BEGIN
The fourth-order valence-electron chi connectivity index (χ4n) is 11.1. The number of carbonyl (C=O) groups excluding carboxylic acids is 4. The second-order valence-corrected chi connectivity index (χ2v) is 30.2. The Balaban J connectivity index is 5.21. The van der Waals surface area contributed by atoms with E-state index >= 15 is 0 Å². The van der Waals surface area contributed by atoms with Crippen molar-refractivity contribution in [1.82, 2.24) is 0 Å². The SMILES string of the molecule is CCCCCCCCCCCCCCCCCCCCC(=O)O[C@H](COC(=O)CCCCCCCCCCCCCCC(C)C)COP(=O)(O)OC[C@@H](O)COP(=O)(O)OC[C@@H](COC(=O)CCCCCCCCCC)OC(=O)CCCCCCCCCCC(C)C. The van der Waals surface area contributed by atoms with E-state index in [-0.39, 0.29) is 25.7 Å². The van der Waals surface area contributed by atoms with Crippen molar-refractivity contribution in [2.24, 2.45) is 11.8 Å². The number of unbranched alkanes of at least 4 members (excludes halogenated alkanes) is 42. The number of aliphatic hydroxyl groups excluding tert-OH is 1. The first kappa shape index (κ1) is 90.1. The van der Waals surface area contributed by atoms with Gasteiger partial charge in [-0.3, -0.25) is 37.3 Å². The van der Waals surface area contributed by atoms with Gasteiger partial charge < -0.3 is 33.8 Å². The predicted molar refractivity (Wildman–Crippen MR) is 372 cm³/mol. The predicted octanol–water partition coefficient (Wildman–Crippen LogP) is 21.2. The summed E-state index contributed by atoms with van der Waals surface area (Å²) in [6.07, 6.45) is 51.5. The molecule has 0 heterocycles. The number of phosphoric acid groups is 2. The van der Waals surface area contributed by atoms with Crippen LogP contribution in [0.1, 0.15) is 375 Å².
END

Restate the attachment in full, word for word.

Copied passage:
The fourth-order valence-electron chi connectivity index (χ4n) is 11.1. The number of carbonyl (C=O) groups excluding carboxylic acids is 4. The second-order valence-corrected chi connectivity index (χ2v) is 30.2. The Balaban J connectivity index is 5.21. The van der Waals surface area contributed by atoms with E-state index >= 15 is 0 Å². The van der Waals surface area contributed by atoms with Crippen molar-refractivity contribution in [1.82, 2.24) is 0 Å². The SMILES string of the molecule is CCCCCCCCCCCCCCCCCCCCC(=O)O[C@H](COC(=O)CCCCCCCCCCCCCCC(C)C)COP(=O)(O)OC[C@@H](O)COP(=O)(O)OC[C@@H](COC(=O)CCCCCCCCCC)OC(=O)CCCCCCCCCCC(C)C. The van der Waals surface area contributed by atoms with E-state index in [-0.39, 0.29) is 25.7 Å². The van der Waals surface area contributed by atoms with Crippen molar-refractivity contribution in [2.24, 2.45) is 11.8 Å². The number of unbranched alkanes of at least 4 members (excludes halogenated alkanes) is 42. The number of aliphatic hydroxyl groups excluding tert-OH is 1. The first kappa shape index (κ1) is 90.1. The van der Waals surface area contributed by atoms with Gasteiger partial charge in [-0.3, -0.25) is 37.3 Å². The van der Waals surface area contributed by atoms with Gasteiger partial charge < -0.3 is 33.8 Å². The predicted molar refractivity (Wildman–Crippen MR) is 372 cm³/mol. The predicted octanol–water partition coefficient (Wildman–Crippen LogP) is 21.2. The summed E-state index contributed by atoms with van der Waals surface area (Å²) in [6.07, 6.45) is 51.5. The molecule has 0 heterocycles. The number of phosphoric acid groups is 2. The van der Waals surface area contributed by atoms with Crippen LogP contribution in [0.1, 0.15) is 375 Å².